2. A 20% (reasonable) possibility that gun that fired the fatal shot is not that of the accused; and
3. A 30% (reasonable) possibility the fingerprint is not that of the accused.
None of these items of evidence stand up to the standard of a reasonable doubt, and, on the 2nd rule in Blom, no inferences can be drawn at all. Blom seems to demand ‘chain-reasoning’. Bellengère and Palmer (et al), state:
“Even where the court may draw a reasonable inference to the exclusion of all other reasonable inferences, it must nevertheless assess that inference to be persuasive beyond a reasonable doubt before it can rely on the inference to sustain a criminal conviction” (Oxford, The Law of Evidence In South Africa, p 202).
However, if one regards the evidence as the “strands in a cable” (following Sheperd v The Queen (1990) 170 CLR 573 at 579), quite a different result follows. The strength of a cable or rope is, of course, made up of the combined strength of its strands – and each strand may be, by itself, quite weak. To pursue this analogy, pieces of evidence may be considered together, even if each, by itself, does not satisfy the standard of beyond a reasonable doubt, to support an inference. At once it will be obvious that this is contrary to the specific instructions in Blom. Yet, our courts are clear that in the drawing of the inferences they must take account of the totality of the evidence, and must not consider evidence on a piecemeal basis. (S v De Villiers 1944 AD 493; S v Reddy 1996 (2) SACR 1 (A); R v Mtembu 1950 (1) SA 670 (A)).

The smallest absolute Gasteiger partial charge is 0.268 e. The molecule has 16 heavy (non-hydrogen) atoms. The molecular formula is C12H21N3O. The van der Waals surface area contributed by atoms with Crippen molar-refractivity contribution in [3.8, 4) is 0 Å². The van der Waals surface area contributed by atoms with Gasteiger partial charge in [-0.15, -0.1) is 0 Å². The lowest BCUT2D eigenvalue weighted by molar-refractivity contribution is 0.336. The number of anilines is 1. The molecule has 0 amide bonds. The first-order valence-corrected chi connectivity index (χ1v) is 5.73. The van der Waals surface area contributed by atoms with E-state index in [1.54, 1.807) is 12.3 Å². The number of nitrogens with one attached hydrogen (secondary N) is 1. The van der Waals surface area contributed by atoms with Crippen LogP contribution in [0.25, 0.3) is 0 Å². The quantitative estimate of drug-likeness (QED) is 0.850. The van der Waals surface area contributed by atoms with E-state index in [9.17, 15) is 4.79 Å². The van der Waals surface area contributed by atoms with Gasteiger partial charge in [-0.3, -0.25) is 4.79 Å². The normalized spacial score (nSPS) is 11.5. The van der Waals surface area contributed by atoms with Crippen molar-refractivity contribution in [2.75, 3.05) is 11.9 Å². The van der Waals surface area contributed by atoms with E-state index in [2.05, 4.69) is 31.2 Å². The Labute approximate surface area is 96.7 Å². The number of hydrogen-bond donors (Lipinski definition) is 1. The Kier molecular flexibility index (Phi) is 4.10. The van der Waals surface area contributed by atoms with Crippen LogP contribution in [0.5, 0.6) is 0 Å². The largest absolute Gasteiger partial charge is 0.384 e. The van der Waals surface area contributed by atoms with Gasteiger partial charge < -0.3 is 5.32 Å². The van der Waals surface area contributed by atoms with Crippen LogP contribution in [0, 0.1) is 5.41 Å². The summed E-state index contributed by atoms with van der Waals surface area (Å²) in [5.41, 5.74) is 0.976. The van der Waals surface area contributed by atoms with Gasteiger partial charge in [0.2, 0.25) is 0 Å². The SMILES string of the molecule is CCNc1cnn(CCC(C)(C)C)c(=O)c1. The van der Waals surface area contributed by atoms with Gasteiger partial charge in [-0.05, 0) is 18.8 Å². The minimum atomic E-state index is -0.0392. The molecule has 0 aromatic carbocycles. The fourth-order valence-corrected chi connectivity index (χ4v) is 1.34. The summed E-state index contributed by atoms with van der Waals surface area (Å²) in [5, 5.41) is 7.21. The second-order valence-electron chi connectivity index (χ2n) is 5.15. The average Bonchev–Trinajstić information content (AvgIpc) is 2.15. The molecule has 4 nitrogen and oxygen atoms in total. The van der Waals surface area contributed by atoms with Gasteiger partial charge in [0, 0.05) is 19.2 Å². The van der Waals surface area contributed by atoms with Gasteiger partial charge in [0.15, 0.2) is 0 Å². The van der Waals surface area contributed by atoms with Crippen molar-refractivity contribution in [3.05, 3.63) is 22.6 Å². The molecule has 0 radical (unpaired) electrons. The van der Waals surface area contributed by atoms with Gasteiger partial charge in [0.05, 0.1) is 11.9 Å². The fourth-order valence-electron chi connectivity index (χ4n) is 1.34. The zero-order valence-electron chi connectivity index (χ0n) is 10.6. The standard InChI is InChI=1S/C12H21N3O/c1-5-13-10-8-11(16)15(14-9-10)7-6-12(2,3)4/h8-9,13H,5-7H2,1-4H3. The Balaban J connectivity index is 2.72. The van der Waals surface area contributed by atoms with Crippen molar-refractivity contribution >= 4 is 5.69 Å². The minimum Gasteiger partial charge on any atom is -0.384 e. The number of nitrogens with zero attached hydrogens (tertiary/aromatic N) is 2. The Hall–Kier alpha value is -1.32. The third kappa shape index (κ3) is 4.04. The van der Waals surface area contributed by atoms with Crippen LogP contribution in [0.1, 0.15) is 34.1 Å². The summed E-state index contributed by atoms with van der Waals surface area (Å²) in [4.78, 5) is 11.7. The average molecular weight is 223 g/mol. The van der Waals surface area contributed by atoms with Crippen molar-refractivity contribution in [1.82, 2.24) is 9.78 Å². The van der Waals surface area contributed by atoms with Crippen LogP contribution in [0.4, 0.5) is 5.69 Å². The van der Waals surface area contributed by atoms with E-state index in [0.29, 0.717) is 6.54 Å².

Is it that Blom is wrong, and if so, why has it not been ejected from our law? The problem is that Blom seems right, given that it seems to fit neatly with the criminal onus, and it is sometimes right – depending on the work that the inference is doing. Blom appears to demand “chain-reasoning” through-out, whereas, on occasion, “rope-reasoning” is more appropriate. If the inference sought to be drawn will carry an entire case, Blom would be an appropriate standard to employ. But if one is engaged with numerous intermediate facts, none of which are crucial, or necessary in and of themselves, then the “cardinal rules of logic” in Blom, can lead one into a logical fallacy. When one should adopt “chain-reasoning” (as directed by Blom), or “rope-reasoning” is not straightforward – it all depends on the work that the evidence has to do in a given case. Perhaps one method would be to always adopt “rope reasoning” on the analogy that if a single piece of evidence or fact is crucial, it equates with a single, and only strand of a rope – of a rope of one strand.